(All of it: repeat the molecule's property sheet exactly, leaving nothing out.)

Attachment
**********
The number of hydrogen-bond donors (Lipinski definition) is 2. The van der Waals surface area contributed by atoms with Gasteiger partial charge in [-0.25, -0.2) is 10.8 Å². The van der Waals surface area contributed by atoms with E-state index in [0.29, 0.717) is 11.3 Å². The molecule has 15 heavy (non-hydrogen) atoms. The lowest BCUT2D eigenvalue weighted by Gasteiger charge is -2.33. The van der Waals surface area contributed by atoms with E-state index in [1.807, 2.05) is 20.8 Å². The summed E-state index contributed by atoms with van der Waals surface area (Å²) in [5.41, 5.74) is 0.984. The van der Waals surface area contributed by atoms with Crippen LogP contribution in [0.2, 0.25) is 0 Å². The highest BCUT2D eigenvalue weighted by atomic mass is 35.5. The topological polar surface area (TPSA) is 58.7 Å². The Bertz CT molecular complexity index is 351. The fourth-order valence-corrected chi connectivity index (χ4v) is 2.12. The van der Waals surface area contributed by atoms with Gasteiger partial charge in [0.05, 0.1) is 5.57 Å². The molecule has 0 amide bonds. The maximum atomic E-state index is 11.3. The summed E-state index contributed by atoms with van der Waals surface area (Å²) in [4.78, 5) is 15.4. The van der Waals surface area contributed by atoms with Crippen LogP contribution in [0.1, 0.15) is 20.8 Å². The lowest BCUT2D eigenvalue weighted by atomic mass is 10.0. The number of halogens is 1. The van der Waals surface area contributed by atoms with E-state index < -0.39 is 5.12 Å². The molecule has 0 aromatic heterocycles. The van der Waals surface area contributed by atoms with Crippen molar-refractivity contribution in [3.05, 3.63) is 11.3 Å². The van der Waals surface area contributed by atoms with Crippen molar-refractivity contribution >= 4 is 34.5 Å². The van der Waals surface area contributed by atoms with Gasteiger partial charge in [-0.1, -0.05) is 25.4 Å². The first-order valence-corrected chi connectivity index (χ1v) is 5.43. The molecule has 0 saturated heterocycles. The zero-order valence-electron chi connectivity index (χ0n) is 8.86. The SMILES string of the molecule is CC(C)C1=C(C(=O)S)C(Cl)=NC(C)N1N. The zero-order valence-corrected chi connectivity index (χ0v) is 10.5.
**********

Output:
The number of hydrogen-bond donors (Lipinski definition) is 2. The van der Waals surface area contributed by atoms with Gasteiger partial charge in [-0.25, -0.2) is 10.8 Å². The van der Waals surface area contributed by atoms with E-state index in [0.29, 0.717) is 11.3 Å². The molecule has 15 heavy (non-hydrogen) atoms. The lowest BCUT2D eigenvalue weighted by Gasteiger charge is -2.33. The van der Waals surface area contributed by atoms with E-state index in [1.807, 2.05) is 20.8 Å². The summed E-state index contributed by atoms with van der Waals surface area (Å²) in [5.41, 5.74) is 0.984. The van der Waals surface area contributed by atoms with Crippen LogP contribution in [0.2, 0.25) is 0 Å². The highest BCUT2D eigenvalue weighted by atomic mass is 35.5. The topological polar surface area (TPSA) is 58.7 Å². The Bertz CT molecular complexity index is 351. The fourth-order valence-corrected chi connectivity index (χ4v) is 2.12. The van der Waals surface area contributed by atoms with Gasteiger partial charge in [0.05, 0.1) is 5.57 Å². The molecule has 0 amide bonds. The maximum atomic E-state index is 11.3. The summed E-state index contributed by atoms with van der Waals surface area (Å²) in [4.78, 5) is 15.4. The van der Waals surface area contributed by atoms with Crippen LogP contribution in [0.1, 0.15) is 20.8 Å². The lowest BCUT2D eigenvalue weighted by atomic mass is 10.0. The number of halogens is 1. The van der Waals surface area contributed by atoms with E-state index < -0.39 is 5.12 Å². The molecule has 0 aromatic heterocycles. The van der Waals surface area contributed by atoms with Crippen molar-refractivity contribution in [3.05, 3.63) is 11.3 Å². The van der Waals surface area contributed by atoms with Crippen molar-refractivity contribution >= 4 is 34.5 Å². The van der Waals surface area contributed by atoms with Gasteiger partial charge in [-0.1, -0.05) is 25.4 Å². The first-order valence-corrected chi connectivity index (χ1v) is 5.43. The molecule has 0 saturated heterocycles. The zero-order valence-electron chi connectivity index (χ0n) is 8.86. The SMILES string of the molecule is CC(C)C1=C(C(=O)S)C(Cl)=NC(C)N1N. The zero-order valence-corrected chi connectivity index (χ0v) is 10.5.